Every once in a great while when writing we are blessed to hit upon on moment of inspiration…to write something that is beyond our ability. To write well is a matter of education and practice…one can improve or get rusty (as I likely have of late). But to say something inspired is to participate in a truth beyond your own ability or wisdom. I was reading through my MA thesis from ten years ago and found a passage that strikes me as the fruit of a moment of inspiration. I did not remember writing this passage…and I was blessed to read it, not because I wrote it but because it was true. It was an attempt at defining Joy:
Joy is not, as even many evangelicals believe, about self-fulfillment or even significance. In fact, the search for significance in so many evangelical books is but another instance of the church following the world in the quest for relevance. A sense of significance is not the same as deep joy. Significance is dependent upon circumstances. We get significance from “the battle,” “the adventure,” or “the beauty” as John Eldredge told us. These all depend on life circumstances.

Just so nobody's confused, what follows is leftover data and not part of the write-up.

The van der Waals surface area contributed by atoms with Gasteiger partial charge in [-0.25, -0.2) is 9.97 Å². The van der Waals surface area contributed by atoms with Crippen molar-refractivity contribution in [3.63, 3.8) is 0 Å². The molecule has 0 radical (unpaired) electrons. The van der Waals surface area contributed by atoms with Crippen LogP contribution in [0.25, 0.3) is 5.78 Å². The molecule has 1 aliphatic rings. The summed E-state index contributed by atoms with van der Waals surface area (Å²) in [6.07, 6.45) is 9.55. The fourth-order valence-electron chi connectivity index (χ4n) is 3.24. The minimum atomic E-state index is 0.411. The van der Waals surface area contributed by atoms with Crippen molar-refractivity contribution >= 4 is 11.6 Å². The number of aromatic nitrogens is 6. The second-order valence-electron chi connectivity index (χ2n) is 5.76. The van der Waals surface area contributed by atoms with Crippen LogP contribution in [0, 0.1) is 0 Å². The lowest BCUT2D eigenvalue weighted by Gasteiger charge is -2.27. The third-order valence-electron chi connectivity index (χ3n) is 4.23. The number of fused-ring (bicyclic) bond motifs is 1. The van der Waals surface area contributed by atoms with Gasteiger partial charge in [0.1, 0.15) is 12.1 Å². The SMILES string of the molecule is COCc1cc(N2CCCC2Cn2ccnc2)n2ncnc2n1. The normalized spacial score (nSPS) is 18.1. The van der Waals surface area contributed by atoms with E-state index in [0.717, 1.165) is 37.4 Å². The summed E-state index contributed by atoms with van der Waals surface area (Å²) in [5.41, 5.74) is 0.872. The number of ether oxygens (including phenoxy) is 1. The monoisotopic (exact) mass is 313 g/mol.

Joy does not come from life circumstances; it gives life to man in all circumstances. Joy makes faithfulness possible in the insignificant acts of life, because it makes faithfulness in those acts into an act of worship to God. Joy comes from a sacramental life—a life the whole of which is worship. Joy in the sacramental life makes faithfulness possible in the midst of the boring, the underappreciated, and the mundane.